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Bauska Castle
Flag of Bauska
Coat of arms of Bauska
Bauska is located in Latvia
Location in Latvia
Coordinates: 56°24′30″N 24°11′35″E / 56.40833°N 24.19306°E / 56.40833; 24.19306Coordinates: 56°24′30″N 24°11′35″E / 56.40833°N 24.19306°E / 56.40833; 24.19306
Country Latvia
DistrictBauska Municipality
Town rights1609
 • MayorAivars Okmanis
 • Total10.32 km2 (3.98 sq mi)
 • Land9.88 km2 (3.81 sq mi)
 • Water0.44 km2 (0.17 sq mi)
 • Total9,840
 • Density950/km2 (2,500/sq mi)
Time zoneUTC+2 (EET)
 • Summer (DST)UTC+3 (EEST)
Postal code
Calling code+371 639
Number of city council members11

Bauska (pronunciation ) is a town in Bauska Municipality, in the Zemgale region of southern Latvia.[3]

Bauska is located 66 km (41 mi) from the Latvian capital Riga, 62 km (38.5 mi) from Jelgava and 20 km (12 mi) from the Lithuanian border on the busy European route E67. The town is situated at the confluence of the shallow rivers Mūsa and Mēmele where they form the Lielupe River. Average temperatures in January are −5 °C (23 °F), and 17.5 °C (63.5 °F) in July. Rainfall averages 500–650 mm (20–26 in) annually. The 80.4% of Bauska Municipality territory is agricultural land and 13% of forests.

In previous centuries, the city was known in German as Bauske, in Yiddish as Boisk and in Lithuanian as Bauskė.

The population of Bauska is estimated to be 8,200. Bauska is the centre of Bauska Municipality, a first-level national subdivision that has a population of 24,370 with an approximate density of 30 people per km2.


Bauska and its castle in 1706
Painting of the Bauska Castle ruins with the Church of the Holy Spirit in the background, 1792

By the early 13th century this territory was inhabited by Semigallian tribes. In the mid-15th century, Bauska castle was built by Germans of the Livonian Order, who then were a part of the Terra Mariana confederacy. In the shadow and protection of the castle a small town called Schildburg grew on the narrow peninsula formed by the Mūsa and Mēmele rivers. Around 1580 on the orders of Duke Gotthard Kettler this settlement was relocated to the present location of Bauska Old Town, eventually receiving city rights sometime before 1609.

After the Livonian War, Bauska became part of the Duchy of Courland and Semigallia and prospered. The castle and city suffered heavily in the 17th and 18th centuries, under attacks from Sweden in the Polish-Swedish War and the Russians in the Great Northern War. In 1706, retreating Russian army blew up the castle. In 1711, an outbreak of plague ravaged Bauska, exterminating half of the population, and war returned once more in 1812, when Bauska, after short skirmishes, became one of Napoleon's army's transit points en route to Moscow.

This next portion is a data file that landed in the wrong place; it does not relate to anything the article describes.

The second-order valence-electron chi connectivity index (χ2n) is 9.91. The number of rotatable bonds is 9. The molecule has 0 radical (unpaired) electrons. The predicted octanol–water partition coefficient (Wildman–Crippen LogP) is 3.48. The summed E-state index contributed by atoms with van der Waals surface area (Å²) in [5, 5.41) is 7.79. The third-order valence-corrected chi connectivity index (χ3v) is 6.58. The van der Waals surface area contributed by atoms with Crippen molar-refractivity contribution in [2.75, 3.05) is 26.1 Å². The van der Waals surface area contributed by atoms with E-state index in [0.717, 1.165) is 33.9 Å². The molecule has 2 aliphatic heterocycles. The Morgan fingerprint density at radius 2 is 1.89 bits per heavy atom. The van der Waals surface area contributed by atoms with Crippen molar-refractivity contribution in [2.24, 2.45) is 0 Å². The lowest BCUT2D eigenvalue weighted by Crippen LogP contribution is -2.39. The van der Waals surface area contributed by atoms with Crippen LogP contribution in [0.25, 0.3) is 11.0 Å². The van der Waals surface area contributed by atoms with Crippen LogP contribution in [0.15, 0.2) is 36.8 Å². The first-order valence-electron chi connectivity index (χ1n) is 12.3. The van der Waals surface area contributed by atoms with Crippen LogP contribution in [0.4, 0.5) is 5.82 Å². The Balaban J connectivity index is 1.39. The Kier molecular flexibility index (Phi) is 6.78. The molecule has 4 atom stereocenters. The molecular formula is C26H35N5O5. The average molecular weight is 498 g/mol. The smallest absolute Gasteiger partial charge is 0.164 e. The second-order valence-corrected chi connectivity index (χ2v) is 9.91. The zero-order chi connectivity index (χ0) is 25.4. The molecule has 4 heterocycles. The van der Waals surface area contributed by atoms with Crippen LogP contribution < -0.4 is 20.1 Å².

Between 1812 and 1914, Bauska enjoyed a period of stability, and grew as a trade center between Riga and Lithuania. Many inhabitants were merchants or worked in ceramic-making, but there was a large brewery and sawmill as well. Bauska was still primarily built of wooden houses: in 1823, only 6 of the 120 houses within the city were built of brick or stone. For this reason, devastating fires were not uncommon.

Historically, all social affairs had been in the hands of the privileged Baltic Germans. After 1820 Jews were allowed to settle in the city, and by 1850 made up half the population, diluting the strong German influence.

The city was taken by the German Imperial Army on July 18, 1915, and roughly half the population fled (Jews were moved out on the orders of the Russian army). In 1916, the Germans installed the city's first electrical grid and built a narrow-gauge railway connection with Jelgava–Meitene Railway.

Sudmalu Street in Bauska in 1926

During the Latvian War of Independence Bauska experienced a couple of months of Red Army occupation, followed by the periods of rule by the Baltische Landeswehr and West Russian Volunteer Army until it was liberated in the early hours of November 17, 1919 by the Latvian army.

From 1918 to 1940, the proportion of ethnic Latvians in the population grew strongly, making up 75% of the population, though the Jews and Germans still maintained a noticeable presence. In 1939, just before World War II, virtually the entire Baltic German population of Bauska repatriated to the recently occupied Reichsgau Wartheland, causing the city to lose one of its traditional ethnic populations. As part of the Holocaust during the June–August 1941, Bauska's other traditional minority, the Jews were exterminated.